No matter how hard your organization tries to protect employees and its customers, it is possible for determined individuals to find a way to bypass built-in security protections and steal your account credentials.
Here are two examples:
- you will get an email with a notification that you have late tasks in the Planner
- you will receive an email containing a link to a SharePoint document which is similar to standard SharePoint invitation
If you click on the link, a fake portal.office.com login page will appear.
What to do if your Office 365 account was hacked?
- contact your IT support immediately
- reset your password
- remove mailbox delegates
- disable mail forwarding rules
- remove the global mail forwarding property
- enable Multi-Factor authentication
- set a complex password
- enable mailbox auditing
- deliver Audit Logs to the admin to review
Follow these steps to prevent phishing attacks
- Educate your colleagues about the dangers and the warning signs of phishing attacks.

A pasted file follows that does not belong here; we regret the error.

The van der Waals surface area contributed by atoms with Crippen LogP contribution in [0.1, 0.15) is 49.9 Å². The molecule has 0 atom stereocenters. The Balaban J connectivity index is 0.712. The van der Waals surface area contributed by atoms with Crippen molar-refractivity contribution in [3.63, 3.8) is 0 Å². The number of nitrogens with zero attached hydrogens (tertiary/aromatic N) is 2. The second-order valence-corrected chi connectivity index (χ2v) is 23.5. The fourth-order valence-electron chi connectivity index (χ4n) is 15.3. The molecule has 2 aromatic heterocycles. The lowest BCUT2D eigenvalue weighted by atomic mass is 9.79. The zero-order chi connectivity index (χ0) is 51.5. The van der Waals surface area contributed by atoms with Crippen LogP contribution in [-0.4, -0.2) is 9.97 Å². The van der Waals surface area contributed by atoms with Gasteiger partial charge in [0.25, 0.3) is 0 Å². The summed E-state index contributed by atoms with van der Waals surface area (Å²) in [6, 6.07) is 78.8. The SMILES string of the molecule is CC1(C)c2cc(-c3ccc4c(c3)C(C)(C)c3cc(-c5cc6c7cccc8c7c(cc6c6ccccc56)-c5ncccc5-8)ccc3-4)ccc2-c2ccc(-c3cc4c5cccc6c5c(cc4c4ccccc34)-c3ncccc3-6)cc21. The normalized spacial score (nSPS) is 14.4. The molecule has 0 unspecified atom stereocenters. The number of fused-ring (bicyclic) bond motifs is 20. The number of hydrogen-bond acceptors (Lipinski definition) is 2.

- Do not click on a suspicious link from unknown email addresses/senders.
- Do not input your Office 365 account credentials into suspicious forms, or when a connection to a website is not secure.
- Always try to use two-factor authentication.
- Purchase and enable Advanced Threat Protection.
Use Advanced Threat Protection from the Security & Compliance Center
Advanced Threat Protection has a set of machine learning models with detection algorithms that can mitigate a very high percentage of phishing attacks. It is available in the Office 365 E5 plan, but you can also purchase it as an add-on to your existing Plans.